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telford

[tel-ferd] /ˈtɛl fərd/
adjective
1.
noting a form of road pavement composed of compacted and rolled stones of various sizes.
Origin
1895-1900
1895-1900; after Thomas Telford (1757-1834), Scottish engineer
Dictionary.com Unabridged
Based on the Random House Dictionary, © Random House, Inc. 2014.
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British Dictionary definitions for telford

Telford1

/ˈtɛlfəd/
noun
1.
a town in W central England, in Telford and Wrekin unitary authority, Shropshire: designated a new town in 1963. Pop: 138 241 (2001)

Telford2

/ˈtɛlfəd/
noun
1.
Thomas. 1757–1834, Scottish civil engineer, known esp for his roads and such bridges as the Menai suspension bridge (1825)
Collins English Dictionary - Complete & Unabridged 2012 Digital Edition
© William Collins Sons & Co. Ltd. 1979, 1986 © HarperCollins
Publishers 1998, 2000, 2003, 2005, 2006, 2007, 2009, 2012
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Encyclopedia Article for telford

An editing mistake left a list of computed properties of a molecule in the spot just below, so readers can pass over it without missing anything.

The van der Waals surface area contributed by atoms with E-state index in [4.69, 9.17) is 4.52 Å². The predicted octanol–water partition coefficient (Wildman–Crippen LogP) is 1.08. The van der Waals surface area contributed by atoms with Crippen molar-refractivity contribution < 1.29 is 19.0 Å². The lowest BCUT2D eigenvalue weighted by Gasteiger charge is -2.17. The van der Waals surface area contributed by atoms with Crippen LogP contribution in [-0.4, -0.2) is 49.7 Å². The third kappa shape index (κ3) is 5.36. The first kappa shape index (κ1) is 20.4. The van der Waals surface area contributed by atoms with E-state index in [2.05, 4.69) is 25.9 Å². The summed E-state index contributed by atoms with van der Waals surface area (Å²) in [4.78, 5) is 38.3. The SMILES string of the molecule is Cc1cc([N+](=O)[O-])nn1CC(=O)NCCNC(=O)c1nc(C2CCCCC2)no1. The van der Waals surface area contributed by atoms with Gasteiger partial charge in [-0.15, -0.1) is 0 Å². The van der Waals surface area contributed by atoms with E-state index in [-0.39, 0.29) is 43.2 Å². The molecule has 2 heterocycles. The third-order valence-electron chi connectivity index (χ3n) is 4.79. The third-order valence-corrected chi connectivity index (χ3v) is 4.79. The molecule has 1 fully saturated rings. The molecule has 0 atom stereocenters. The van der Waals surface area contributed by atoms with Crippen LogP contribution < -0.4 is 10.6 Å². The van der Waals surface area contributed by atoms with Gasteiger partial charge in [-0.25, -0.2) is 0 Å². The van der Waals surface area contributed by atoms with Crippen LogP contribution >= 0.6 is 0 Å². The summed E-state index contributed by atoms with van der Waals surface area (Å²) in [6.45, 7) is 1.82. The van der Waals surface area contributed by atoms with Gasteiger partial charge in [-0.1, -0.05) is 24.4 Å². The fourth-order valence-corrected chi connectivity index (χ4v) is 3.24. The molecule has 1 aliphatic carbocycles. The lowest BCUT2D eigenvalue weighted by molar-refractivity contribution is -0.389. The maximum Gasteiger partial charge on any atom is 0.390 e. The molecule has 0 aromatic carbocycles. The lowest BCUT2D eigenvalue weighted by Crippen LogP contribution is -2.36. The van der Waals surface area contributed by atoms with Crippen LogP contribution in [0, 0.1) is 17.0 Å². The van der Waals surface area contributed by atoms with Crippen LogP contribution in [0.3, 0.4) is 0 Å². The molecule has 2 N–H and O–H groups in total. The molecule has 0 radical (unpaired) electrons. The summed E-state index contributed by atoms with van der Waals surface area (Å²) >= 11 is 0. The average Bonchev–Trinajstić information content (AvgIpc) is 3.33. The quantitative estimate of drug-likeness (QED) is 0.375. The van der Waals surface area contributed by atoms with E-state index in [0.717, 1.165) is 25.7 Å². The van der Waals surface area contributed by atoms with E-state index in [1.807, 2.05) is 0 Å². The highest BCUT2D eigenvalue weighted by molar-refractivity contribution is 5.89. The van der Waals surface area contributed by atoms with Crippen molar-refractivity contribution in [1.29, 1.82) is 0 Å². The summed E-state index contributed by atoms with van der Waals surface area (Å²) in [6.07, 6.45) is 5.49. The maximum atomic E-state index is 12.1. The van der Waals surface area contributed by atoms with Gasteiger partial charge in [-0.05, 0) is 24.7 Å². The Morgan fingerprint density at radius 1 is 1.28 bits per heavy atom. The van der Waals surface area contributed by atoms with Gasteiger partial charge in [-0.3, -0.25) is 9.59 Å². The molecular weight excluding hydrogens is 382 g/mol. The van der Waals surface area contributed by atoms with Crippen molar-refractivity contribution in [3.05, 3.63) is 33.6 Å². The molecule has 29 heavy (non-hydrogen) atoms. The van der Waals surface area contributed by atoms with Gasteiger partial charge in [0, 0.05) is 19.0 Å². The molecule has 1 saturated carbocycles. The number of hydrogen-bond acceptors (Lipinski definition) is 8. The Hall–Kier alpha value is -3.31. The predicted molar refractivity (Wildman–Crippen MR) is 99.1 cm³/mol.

Telford

new town in Telford and Wrekin unitary authority, geographic and historic county of Shropshire, western England. It lies north and east of the hill of the Wrekin, which has an elevation of 1,335 feet (407 metres). Dawley, now part of Telford, was designated a new town in 1963 to draw off population and industry from the city of Birmingham and the adjacent industrial region known (because of its pollution-coated landscapes) as the Black Country. In 1968 the area of the new town was enlarged and the official name changed to Telford, and intense housing and factory development transformed the area. Pop. (2001) 40,437.

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Encyclopedia Britannica, 2008. Encyclopedia Britannica Online.
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